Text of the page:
Occupational Safety and Health for Public Safety Employees Assessing the Evidence and the Implications for Public Safety

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  • Format: Paperback
  • Copyright: 2009-01-16
  • Publisher: RAND Corporation
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Police officers, firefighters, and other public safety workers are asked to put their lives at risk to protect the general public, so it is not surprising that they face exceptionally high rates of injury and fatality relative to the general workforce. To help protect public safety employees from work-related injuries and illnesses without compromising their ability to do their jobs, policymakers need a better understanding of the specific risk factors associated with different aspects of public safety occupations. To further such understanding, LaTourrette, Loughran, and Seabury conducted a literature review of research on this topic; held roundtable discussions with representatives from several public safety departments in California; and analyzed national survey data, as well as administrative data from California, to illuminate how the injury, illness, and fatality rates for public safety employees differ from those of the general workforce. The authors highlight opportunities and challenges to improving the health and safety of public safety workers. Book jacket.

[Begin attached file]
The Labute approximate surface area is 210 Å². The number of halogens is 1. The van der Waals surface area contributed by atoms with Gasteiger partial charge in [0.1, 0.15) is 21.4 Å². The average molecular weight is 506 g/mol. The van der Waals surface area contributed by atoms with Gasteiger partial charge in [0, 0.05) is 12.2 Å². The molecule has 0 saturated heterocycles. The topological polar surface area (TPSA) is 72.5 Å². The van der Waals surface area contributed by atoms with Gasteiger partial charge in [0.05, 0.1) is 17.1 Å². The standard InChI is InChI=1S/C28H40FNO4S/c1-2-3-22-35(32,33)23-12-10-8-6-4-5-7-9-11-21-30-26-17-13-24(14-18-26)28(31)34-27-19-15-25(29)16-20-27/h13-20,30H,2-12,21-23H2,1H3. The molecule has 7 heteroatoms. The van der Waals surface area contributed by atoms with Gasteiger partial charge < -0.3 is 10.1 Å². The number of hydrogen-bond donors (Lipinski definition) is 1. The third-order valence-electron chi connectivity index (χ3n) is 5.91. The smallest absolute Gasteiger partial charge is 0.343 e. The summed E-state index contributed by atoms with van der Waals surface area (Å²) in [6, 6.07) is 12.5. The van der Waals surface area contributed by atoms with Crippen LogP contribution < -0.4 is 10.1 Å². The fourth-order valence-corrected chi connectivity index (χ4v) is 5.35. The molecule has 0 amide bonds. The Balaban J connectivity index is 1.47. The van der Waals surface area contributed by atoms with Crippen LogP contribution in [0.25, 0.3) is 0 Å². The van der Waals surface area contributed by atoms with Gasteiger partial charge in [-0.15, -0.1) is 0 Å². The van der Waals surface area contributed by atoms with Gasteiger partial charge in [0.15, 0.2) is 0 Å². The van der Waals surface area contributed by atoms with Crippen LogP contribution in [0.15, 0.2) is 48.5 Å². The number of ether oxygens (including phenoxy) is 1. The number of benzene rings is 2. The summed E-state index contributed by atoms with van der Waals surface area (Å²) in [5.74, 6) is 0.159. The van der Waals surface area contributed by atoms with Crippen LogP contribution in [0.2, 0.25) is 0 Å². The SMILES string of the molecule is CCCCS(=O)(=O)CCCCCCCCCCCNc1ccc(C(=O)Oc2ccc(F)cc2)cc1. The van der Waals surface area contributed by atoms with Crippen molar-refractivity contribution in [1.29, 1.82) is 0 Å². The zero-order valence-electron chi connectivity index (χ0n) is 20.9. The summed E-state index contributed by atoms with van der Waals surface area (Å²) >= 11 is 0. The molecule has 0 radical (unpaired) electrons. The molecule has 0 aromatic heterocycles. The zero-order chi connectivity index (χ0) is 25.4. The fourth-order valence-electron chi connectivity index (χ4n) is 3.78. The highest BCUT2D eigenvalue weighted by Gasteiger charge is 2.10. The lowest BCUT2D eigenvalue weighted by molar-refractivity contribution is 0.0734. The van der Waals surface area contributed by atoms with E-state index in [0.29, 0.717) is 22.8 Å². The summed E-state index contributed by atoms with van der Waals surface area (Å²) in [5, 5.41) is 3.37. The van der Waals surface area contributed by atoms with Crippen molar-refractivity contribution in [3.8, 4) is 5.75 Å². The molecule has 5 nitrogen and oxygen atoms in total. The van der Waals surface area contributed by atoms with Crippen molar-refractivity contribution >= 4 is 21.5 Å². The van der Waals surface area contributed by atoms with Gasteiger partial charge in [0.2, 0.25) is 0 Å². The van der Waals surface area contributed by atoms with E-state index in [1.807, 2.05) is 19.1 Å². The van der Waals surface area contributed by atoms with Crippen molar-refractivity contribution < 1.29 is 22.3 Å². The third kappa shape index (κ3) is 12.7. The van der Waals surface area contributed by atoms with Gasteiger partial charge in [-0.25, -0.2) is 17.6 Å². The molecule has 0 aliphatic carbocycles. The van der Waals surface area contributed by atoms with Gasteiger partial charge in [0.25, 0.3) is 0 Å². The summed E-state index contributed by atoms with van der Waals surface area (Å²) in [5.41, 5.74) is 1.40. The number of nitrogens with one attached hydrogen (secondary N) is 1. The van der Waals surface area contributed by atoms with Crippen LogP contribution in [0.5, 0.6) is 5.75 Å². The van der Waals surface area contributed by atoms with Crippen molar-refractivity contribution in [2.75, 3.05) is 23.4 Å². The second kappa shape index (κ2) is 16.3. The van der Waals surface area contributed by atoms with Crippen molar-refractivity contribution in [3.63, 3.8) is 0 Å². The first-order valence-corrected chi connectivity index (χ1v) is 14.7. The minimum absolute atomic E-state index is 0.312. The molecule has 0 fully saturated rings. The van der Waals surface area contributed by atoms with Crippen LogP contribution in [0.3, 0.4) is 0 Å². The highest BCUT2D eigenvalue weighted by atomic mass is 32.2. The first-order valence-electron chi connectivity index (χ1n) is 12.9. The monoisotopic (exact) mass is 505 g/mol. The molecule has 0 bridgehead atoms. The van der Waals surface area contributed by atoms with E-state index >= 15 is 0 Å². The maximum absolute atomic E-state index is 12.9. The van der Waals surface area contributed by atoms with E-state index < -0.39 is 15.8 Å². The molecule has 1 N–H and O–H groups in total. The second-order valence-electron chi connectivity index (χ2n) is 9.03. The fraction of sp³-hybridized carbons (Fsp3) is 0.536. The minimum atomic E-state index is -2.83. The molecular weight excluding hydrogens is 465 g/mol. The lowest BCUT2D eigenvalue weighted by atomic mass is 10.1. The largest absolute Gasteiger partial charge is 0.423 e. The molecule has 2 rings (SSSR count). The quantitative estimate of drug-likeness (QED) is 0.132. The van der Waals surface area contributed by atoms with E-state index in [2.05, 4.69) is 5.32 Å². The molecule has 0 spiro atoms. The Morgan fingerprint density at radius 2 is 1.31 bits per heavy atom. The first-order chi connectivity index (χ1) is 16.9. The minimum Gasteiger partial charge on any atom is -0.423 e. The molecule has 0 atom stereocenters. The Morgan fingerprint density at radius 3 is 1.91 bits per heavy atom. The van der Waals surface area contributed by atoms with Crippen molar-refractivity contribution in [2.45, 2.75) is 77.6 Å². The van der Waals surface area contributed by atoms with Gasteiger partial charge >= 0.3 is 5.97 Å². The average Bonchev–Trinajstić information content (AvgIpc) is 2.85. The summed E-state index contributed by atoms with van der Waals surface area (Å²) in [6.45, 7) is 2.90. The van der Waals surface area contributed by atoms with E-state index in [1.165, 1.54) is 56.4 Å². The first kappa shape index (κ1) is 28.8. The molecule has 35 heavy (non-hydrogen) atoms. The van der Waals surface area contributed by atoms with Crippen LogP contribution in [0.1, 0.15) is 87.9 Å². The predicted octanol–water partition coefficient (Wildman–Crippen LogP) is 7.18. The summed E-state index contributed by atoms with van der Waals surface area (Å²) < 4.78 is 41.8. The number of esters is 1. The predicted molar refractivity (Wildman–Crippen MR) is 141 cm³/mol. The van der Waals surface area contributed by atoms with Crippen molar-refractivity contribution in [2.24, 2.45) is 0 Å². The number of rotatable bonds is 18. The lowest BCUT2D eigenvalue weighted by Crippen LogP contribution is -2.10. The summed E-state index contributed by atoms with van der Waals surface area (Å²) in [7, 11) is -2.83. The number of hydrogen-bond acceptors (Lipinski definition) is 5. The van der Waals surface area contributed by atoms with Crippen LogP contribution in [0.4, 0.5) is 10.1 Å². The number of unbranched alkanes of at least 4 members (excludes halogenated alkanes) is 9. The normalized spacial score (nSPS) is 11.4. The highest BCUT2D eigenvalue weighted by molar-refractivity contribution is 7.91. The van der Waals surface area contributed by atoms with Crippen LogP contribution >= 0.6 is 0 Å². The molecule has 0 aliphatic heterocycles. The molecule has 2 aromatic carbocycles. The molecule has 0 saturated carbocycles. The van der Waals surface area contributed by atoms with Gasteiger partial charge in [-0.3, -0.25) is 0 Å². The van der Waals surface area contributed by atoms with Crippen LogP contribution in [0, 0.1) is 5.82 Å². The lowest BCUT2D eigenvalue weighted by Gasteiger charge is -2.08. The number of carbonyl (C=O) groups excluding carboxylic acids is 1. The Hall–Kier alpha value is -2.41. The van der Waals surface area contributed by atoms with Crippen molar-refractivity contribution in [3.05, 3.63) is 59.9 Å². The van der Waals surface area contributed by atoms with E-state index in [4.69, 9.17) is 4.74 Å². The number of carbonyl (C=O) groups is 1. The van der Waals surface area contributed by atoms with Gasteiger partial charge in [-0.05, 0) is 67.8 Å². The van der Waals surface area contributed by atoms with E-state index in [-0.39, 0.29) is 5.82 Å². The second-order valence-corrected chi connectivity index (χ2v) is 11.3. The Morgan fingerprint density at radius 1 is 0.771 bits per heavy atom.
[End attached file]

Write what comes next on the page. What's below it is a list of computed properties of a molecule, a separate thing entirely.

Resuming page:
Table of Contents

Prefacep. iii
Figuresp. xi
Tablesp. xiii
Summaryp. xv
Acknowledgmentsp. xxvii
Abbreviationsp. xxix
Introductionp. 1
Background and Research Goalsp. 1
Defining the Study Populationp. 4
Organization of This Reportp. 5
Description of Injury and Disability Compensation for Public Safety Employeesp. 7
Workers' Compensation Benefitsp. 7
Disability Retirement Benefitsp. 11
What Is Known About the Safety and Health of Public Safety Employees?p. 15
Methods and Data Sourcesp. 15
Surveillance Datap. 15
Empirical Studiesp. 16
The Fire Servicep. 16
Fire Service Fatalitiesp. 19
Fire Service Injuriesp. 24
Health Outcomes in Firefightersp. 27
Emergency Medical Servicesp. 32
Law Enforcementp. 33
Law Enforcement Fatalitiesp. 34
Law Enforcement Injuriesp. 36
Health Outcomes in Law Enforcement Officersp. 38
Discussionp. 39
Characterizing Current Strategies for Reducing Occupational Injuries and Illnesses Among Public Safety Employeesp. 41
Roundtable Discussionsp. 41
Safety and Health Protection Efforts in the Public Safety Workforcep. 43
Impediments to Safety and Health Promotionp. 45
Service-Wide Safety and Health Promotion Effortsp. 47
Comparing Safety and Health Risks and Promotion Strategiesp. 50
Time Spent on Primary Work Activitiesp. 52
Correspondence Between Safety and Health Risks and Promotion Strategiesp. 53
Discussionp. 58
The Health of Public Safety Workers Relative to That of Other Workersp. 61
The Incidence of Disability Across Occupations in the Current Population Surveyp. 62
The Incidence of Poor Health Across Occupations in the National Health Interview Surveyp. 68
Discussionp. 84
Work-Related Disability Benefit Receipt and Disability Retirement Among Public Safety Employeesp. 87
Data and Methodsp. 89
Permanent Disability Benefit Receipt, by Occupationp. 94
Incentive Effects of Injury Compensationp. 98
Discussionp. 101
Conclusions and Policy Implicationsp. 103
Roundtable Discussion Protocolp. 109
Assessing the Quality of the Match Between the Workers' Compensation and Disability Retirement Datap. 113
Referencesp. 115
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